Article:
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Attorney General Eric Holder gestures while speaking at the annual Attorneys General Winter Meeting in Washington, Tuesday, Feb. 25, 2014. Holder said state attorneys general are not obligated to defend laws in their states banning same sex-marriage if they don't believe in them. (AP Photo/Manuel Balce Ceneta)

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Attorney General Eric Holder speaks at the annual Attorneys General Winter Meeting in Washington, Tuesday, Feb. 25, 2014. Holder said state attorneys general are not obligated to defend laws in their states banning same sex-marriage if they don't believe in them. (AP Photo/Manuel Balce Ceneta)

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Attorney General Eric Holder speaks at the annual Attorneys General Winter Meeting in Washington, Tuesday, Feb. 25, 2014. Holder said state attorneys general are not obligated to defend laws in their states banning same sex-marriage if they don't believe in them. (AP Photo/Manuel Balce Ceneta)

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Protestors picket outside Federal Court in Detroit Tuesday, Feb. 25, 2014. Tuesday, Feb. 25, 2014, before a trial that could overturn Michigan's ban on gay marriage. Gay couples poised for a favorable ruling last fall had lined up for licenses at county offices across Michigan, only to be stunned when U.S. District Judge Bernard Friedman said he wanted to hear testimony from experts. The case began in 2012 when nurses Jayne Rowse, 49, and April DeBoer, 42, of Hazel Park sued to try to upset a Michigan law that bars them from adopting each other's children. But the case became even more significant when Friedman invited them to add the same-sex marriage ban to their lawsuit. They argue that Michigan's constitutional amendment, approved by voters in 2004, violates the U.S. Constitution's Equal Protection Clause, which forbids states from treating people differently under the law. (AP Photo/Detroit Free Press, Mandi Wright) DETROIT NEWS OUT; NO SALES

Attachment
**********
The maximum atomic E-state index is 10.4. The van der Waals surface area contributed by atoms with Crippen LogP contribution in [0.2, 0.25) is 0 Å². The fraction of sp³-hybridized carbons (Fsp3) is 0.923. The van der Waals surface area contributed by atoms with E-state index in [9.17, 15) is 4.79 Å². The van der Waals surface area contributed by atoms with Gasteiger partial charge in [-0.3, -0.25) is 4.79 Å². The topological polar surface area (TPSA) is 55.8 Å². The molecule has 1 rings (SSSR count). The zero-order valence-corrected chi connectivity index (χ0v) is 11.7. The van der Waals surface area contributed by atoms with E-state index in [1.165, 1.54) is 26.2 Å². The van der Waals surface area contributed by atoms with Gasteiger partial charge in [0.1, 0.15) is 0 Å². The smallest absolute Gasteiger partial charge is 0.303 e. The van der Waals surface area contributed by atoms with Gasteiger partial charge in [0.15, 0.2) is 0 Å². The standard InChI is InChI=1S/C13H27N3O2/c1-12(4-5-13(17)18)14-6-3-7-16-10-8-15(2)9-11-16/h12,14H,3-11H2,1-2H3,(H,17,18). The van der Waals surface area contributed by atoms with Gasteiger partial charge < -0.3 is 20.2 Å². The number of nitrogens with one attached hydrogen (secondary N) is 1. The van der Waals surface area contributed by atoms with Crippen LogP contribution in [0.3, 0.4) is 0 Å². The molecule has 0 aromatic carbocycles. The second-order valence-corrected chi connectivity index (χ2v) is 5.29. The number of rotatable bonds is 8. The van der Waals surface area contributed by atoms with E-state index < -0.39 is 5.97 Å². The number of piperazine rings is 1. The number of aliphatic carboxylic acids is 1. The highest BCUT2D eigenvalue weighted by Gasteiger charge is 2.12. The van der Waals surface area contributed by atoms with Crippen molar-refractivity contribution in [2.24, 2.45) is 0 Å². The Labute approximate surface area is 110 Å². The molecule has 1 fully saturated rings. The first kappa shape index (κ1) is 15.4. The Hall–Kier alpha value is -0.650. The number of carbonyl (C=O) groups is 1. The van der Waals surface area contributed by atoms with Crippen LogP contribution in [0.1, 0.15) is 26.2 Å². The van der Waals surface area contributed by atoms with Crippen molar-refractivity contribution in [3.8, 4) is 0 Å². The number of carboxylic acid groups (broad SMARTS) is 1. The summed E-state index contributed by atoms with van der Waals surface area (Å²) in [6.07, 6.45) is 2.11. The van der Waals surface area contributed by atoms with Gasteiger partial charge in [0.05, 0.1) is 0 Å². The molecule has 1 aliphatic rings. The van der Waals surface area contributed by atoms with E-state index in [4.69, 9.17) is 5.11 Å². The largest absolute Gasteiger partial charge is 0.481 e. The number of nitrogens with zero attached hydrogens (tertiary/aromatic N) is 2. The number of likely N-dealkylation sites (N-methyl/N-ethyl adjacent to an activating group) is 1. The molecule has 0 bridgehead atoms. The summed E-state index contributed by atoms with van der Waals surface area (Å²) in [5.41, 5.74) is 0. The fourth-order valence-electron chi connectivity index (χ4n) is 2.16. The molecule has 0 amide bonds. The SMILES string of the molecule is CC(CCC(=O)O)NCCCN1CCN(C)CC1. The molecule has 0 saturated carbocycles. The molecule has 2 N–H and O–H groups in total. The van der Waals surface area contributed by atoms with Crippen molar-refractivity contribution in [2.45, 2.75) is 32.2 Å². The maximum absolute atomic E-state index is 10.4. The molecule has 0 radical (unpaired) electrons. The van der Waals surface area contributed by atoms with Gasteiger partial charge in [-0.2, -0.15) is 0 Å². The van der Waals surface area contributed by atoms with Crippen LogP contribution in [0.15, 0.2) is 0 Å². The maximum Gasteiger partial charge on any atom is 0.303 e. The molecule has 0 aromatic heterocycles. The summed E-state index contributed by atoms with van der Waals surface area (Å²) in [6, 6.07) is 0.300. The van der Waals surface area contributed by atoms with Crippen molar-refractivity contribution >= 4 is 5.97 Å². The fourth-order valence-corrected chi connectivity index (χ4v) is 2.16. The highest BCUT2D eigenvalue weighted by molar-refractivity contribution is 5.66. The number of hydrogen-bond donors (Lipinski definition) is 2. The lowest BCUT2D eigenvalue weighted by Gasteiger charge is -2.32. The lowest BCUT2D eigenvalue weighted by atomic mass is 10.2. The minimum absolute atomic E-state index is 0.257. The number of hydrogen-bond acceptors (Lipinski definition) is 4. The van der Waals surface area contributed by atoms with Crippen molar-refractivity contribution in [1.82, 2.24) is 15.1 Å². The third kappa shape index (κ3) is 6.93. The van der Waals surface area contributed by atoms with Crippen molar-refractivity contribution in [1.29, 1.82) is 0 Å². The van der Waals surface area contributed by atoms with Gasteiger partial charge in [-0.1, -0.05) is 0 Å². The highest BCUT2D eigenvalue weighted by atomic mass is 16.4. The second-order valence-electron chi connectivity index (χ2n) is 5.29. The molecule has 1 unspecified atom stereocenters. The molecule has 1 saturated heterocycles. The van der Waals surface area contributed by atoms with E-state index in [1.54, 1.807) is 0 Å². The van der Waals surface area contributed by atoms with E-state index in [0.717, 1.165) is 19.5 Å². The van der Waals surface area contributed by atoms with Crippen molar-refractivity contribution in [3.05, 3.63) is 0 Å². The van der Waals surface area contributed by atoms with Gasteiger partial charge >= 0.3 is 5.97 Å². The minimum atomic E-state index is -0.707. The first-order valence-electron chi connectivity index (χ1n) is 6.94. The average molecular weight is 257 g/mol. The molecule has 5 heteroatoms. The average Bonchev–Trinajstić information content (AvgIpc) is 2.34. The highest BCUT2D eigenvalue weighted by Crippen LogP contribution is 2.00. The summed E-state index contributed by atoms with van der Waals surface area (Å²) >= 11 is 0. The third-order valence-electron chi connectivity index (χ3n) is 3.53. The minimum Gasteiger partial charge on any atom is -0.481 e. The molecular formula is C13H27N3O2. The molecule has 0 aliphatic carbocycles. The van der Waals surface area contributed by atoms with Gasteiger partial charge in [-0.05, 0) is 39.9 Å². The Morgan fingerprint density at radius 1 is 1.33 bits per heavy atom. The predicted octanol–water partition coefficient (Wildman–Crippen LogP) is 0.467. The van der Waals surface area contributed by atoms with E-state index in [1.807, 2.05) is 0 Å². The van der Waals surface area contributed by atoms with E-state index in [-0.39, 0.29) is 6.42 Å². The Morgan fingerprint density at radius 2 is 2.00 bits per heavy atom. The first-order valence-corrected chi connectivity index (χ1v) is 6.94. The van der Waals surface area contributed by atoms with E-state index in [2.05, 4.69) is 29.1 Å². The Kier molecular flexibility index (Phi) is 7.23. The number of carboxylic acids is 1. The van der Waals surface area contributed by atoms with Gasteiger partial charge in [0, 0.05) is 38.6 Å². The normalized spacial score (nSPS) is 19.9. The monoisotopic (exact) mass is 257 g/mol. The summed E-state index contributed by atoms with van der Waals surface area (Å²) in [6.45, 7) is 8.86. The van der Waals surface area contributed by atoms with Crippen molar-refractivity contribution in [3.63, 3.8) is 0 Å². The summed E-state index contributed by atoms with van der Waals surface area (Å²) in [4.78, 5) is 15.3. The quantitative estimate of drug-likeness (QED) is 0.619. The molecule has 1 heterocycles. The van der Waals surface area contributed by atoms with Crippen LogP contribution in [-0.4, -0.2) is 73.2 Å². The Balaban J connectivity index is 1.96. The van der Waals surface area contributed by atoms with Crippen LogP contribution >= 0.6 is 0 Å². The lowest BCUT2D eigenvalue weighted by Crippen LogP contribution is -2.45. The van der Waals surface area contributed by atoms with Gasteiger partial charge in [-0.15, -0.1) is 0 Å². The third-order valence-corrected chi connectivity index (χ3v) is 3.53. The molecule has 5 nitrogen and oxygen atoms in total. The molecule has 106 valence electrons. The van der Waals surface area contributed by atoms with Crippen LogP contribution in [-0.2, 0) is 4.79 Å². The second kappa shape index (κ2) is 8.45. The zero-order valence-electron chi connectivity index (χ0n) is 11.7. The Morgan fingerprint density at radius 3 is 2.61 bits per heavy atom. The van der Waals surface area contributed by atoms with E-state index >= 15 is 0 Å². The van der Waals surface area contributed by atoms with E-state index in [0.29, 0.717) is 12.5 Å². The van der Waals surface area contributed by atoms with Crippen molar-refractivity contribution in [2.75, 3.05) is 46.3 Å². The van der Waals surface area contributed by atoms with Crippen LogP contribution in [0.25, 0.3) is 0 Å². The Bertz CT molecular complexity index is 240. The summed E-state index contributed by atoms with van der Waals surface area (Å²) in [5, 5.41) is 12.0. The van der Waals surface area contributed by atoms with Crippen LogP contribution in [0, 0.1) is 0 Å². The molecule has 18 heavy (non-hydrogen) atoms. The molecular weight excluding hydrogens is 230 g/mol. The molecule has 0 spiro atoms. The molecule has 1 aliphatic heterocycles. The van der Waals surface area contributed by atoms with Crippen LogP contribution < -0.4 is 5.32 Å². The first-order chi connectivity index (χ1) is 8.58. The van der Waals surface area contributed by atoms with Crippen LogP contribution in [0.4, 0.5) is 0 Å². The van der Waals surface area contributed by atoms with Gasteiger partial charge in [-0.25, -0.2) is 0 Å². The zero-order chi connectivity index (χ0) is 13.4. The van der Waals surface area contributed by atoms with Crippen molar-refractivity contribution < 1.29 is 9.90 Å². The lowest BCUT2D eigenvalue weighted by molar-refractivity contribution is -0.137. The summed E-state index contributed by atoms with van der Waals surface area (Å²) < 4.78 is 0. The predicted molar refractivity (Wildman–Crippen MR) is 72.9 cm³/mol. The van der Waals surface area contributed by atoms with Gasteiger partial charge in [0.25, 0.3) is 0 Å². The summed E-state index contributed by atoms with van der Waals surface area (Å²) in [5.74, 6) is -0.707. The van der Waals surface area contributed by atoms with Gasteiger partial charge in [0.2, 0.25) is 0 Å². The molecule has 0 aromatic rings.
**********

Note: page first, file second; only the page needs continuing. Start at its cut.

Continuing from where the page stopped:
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Protestors picket outside Federal Court in Detroit Tuesday, Feb. 25, 2014. Tuesday, Feb. 25, 2014, before a trial that could overturn Michigan's ban on gay marriage. Gay couples poised for a favorable ruling last fall had lined up for licenses at county offices across Michigan, only to be stunned when U.S. District Judge Bernard Friedman said he wanted to hear testimony from experts. The case began in 2012 when nurses Jayne Rowse, 49, and April DeBoer, 42, of Hazel Park sued to try to upset a Michigan law that bars them from adopting each other's children. But the case became even more significant when Friedman invited them to add the same-sex marriage ban to their lawsuit. They argue that Michigan's constitutional amendment, approved by voters in 2004, violates the U.S. Constitution's Equal Protection Clause, which forbids states from treating people differently under the law. (AP Photo/Detroit Free Press, Mandi Wright) DETROIT NEWS OUT; NO SALES

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April DeBoer speaks to media outside Federal Court in Detroit, as her partner, Jayne Rowse, left, listens, Tuesday, Feb. 25, 2014, before a trial that could overturn Michigan's ban on gay marriage. Gay couples poised for a favorable ruling last fall had lined up for licenses at county offices across Michigan, only to be stunned when U.S. District Judge Bernard Friedman said he wanted to hear testimony from experts. The case began in 2012 when nurses Rowse, 49, and DeBoer, 42, of Hazel Park sued to try to upset a Michigan law that bars them from adopting each other's children. But the case became even more significant when Friedman invited them to add the same-sex marriage ban to their lawsuit. They argue that Michigan's constitutional amendment, approved by voters in 2004, violates the U.S. Constitution's Equal Protection Clause, which forbids states from treating people differently under the law. (AP Photo/Detroit Free Press, Mandi Wright) DETROIT NEWS OUT; NO SALES